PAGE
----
A Lenten season reflection about the Tigray and Ukraine conflicts

The capital city of Tigray, Mekelle, suffered over 24 hours of continuous artillery barrage against civilians in November 2020 Source EritreaHub

Ethiopia and Russia have long histories of Christian monasticism, scholarship, and devotion with magnificent cathedrals to worship Christ. Millions claim allegiance to Christ. The Bible story of Christ resisting the temptations of evil represented by Satan in the desert is routinely taught to children as exemplary conduct to be emulated. Yet here we are over 2000 years later with powerful country leaders, self identified as Christians in both countries, openly defying Christ’s teachings of love and peace instead giving in to evil actions of war including deprivation, violation, and murder for the sake of acquiring the power to rule over others. Its no accident that in the Old Testament God gave a clear and stern warning about how power can corrupt mortal men who become kings.

For over a year the Tigray and the Oromo of Ethiopia have been the targets of conflict and deprivation and now Ukraine similarly has been assaulted by Russia. The world has paid little attention to the African conflict while seemed fully engrossed in the Ukraine war. The Gospel of Matthew recites how Christ suffering isolation and hunger in the desert for 40 days as a man devoid of his Godly power resisted Satan’s offer of food when when he was starving, of proving God would intercede if he jumped off a cliff, and finally being given a throne to rule the world with absolute power if he subjugated himself to the Devil. Jesus wanted humankind to be make a free choice to follow his example.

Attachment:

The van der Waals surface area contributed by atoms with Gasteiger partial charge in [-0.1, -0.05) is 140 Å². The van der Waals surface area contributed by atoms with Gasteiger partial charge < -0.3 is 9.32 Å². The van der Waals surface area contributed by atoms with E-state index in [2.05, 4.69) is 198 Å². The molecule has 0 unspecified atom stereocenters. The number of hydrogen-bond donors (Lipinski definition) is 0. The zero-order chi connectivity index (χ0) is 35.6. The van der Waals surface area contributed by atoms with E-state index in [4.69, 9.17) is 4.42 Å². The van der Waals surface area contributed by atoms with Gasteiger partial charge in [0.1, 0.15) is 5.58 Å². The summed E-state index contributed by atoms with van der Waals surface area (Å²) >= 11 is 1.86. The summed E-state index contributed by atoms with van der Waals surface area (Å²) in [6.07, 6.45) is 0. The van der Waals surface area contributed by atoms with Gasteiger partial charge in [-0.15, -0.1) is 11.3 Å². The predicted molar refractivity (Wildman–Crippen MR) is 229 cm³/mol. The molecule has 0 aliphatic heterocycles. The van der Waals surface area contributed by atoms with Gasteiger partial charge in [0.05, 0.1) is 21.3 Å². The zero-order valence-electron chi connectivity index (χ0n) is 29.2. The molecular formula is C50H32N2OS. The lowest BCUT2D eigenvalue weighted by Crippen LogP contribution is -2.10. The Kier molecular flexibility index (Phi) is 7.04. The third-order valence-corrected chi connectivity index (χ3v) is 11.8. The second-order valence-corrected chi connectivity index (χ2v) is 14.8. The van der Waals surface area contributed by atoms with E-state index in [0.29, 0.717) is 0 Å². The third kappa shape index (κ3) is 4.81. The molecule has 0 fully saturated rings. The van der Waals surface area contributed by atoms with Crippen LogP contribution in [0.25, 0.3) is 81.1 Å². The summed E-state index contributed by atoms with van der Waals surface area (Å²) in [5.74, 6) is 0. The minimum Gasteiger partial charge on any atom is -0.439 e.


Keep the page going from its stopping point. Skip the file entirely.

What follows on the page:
However it is not only the leaders who are at fault. For Jesus also tells us that we cannot be idle witnesses to inhumanity. Watching others suffer whom we could help is the antithesis of Christianity. There is controversy about when or even whether war against others is justifiable but there is no controversy about actively preventing it and not empowering leaders who use it as a weapon of subjugation, revenge, or intimidation. I pray the world will take time to reflect on what it means to be a Christian and seek relief for the millions now at risk in Ukraine and Tigray.

 

Author: Professor Tony Magana

Professor Tony Magana is Head of the Department of Neurosurgery, School of Medicine, College of Health Sciences at Mekelle University in Mekelle, Ethiopia. He directs a neurosurgery residency and training program as well as neuroscience research.

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